Fortnite—a popular video game which amassed 200 million players in November 2018—“shouldn’t be allowed” in the UK, Prince Harry, Duke of Sussex, said Thursday.

The British royal’s comments reignited controversy around video gaming’s health impacts.

Discussing mental health at a YMCA event, Harry said Fortnite was “created to addict, [and] keep you in front of a computer for as long as possible.” He suggested Fortnite’s makers were “irresponsible.”

Some studies into video games’ effect concluded gaming enhances cognitive abilities; others claim it fosters aggressive behaviour.

Video games could simply reflect the anxious, addictive or obsessive tendencies of individuals—serving as escape mechanisms for those already struggling.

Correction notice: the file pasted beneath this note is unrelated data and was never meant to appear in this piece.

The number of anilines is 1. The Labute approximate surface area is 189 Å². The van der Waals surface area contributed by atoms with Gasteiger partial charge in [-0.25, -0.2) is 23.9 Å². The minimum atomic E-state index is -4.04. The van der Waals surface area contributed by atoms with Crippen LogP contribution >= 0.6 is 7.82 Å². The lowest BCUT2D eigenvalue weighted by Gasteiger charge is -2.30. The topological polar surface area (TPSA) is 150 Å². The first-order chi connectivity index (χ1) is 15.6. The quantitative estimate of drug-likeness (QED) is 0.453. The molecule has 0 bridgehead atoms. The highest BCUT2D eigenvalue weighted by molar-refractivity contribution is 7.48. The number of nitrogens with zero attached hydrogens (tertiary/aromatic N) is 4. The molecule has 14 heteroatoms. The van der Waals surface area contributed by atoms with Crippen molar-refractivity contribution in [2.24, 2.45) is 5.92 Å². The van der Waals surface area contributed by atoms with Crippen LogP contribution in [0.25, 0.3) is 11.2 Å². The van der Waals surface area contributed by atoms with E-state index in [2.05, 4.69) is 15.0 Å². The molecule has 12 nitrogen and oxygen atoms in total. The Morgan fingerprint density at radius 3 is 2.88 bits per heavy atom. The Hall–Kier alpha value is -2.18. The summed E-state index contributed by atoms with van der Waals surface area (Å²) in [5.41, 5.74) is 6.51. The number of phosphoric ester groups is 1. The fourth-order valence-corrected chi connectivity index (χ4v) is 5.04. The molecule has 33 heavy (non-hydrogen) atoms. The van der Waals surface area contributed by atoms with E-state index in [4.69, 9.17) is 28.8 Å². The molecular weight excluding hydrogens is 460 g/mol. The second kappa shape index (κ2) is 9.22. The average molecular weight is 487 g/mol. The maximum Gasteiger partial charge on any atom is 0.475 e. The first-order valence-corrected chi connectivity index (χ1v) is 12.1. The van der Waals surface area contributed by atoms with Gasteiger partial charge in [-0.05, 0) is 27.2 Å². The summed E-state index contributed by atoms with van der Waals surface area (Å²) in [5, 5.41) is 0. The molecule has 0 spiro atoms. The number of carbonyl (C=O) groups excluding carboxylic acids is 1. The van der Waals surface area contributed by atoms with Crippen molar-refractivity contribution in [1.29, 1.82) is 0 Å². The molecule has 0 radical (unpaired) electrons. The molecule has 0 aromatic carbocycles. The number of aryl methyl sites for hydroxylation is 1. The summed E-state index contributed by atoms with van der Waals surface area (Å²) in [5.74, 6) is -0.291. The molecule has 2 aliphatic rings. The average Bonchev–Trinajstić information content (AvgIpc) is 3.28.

With 5% of recent British divorces citing Fortnite as a source of discord, gaming is an impactful pastime.

Fortnite grossed a record-breaking $2.4 billion in 2018, and Britain’s gaming market is now worth £5.7 billion, more than the UK’s film and music industries combined.

Is excessive gaming a public health concern? Or does calling it a “mental health disorder”—as the WHO did in 2018—only stigmatise a widespread hobby?

Should video games be regulated—particularly those targeting younger audiences? And if so, by whom?

     

Credit for this article's header image goes to Getty.